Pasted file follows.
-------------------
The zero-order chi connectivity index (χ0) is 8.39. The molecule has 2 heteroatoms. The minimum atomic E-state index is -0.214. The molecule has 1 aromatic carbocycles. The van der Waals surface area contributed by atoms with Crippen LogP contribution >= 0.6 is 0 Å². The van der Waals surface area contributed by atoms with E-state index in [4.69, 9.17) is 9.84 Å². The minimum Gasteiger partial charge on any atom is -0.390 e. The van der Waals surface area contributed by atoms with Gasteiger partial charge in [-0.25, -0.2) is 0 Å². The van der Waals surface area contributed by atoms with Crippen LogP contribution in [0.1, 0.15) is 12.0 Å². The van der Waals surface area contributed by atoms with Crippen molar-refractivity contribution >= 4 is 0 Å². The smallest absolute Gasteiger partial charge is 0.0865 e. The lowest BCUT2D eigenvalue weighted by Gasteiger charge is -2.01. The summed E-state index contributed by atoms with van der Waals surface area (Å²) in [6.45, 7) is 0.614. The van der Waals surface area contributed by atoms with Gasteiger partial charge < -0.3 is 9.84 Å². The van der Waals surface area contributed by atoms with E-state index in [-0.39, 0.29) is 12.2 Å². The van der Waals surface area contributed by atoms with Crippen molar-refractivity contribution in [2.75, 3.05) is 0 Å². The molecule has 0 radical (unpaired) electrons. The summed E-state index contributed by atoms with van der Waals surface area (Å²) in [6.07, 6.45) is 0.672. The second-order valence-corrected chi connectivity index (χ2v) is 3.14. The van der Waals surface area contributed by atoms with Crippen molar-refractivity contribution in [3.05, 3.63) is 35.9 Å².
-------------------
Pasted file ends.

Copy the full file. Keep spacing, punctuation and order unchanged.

The zero-order chi connectivity index (χ0) is 8.39. The molecule has 2 heteroatoms. The minimum atomic E-state index is -0.214. The molecule has 1 aromatic carbocycles. The van der Waals surface area contributed by atoms with Crippen LogP contribution >= 0.6 is 0 Å². The van der Waals surface area contributed by atoms with E-state index in [4.69, 9.17) is 9.84 Å². The minimum Gasteiger partial charge on any atom is -0.390 e. The van der Waals surface area contributed by atoms with Gasteiger partial charge in [-0.25, -0.2) is 0 Å². The van der Waals surface area contributed by atoms with Crippen LogP contribution in [0.1, 0.15) is 12.0 Å². The van der Waals surface area contributed by atoms with Crippen molar-refractivity contribution >= 4 is 0 Å². The smallest absolute Gasteiger partial charge is 0.0865 e. The lowest BCUT2D eigenvalue weighted by Gasteiger charge is -2.01. The summed E-state index contributed by atoms with van der Waals surface area (Å²) in [6.45, 7) is 0.614. The van der Waals surface area contributed by atoms with Gasteiger partial charge < -0.3 is 9.84 Å². The van der Waals surface area contributed by atoms with E-state index in [-0.39, 0.29) is 12.2 Å². The van der Waals surface area contributed by atoms with Crippen molar-refractivity contribution in [2.75, 3.05) is 0 Å². The molecule has 0 radical (unpaired) electrons. The summed E-state index contributed by atoms with van der Waals surface area (Å²) in [6.07, 6.45) is 0.672. The second-order valence-corrected chi connectivity index (χ2v) is 3.14. The van der Waals surface area contributed by atoms with Crippen molar-refractivity contribution in [3.05, 3.63) is 35.9 Å².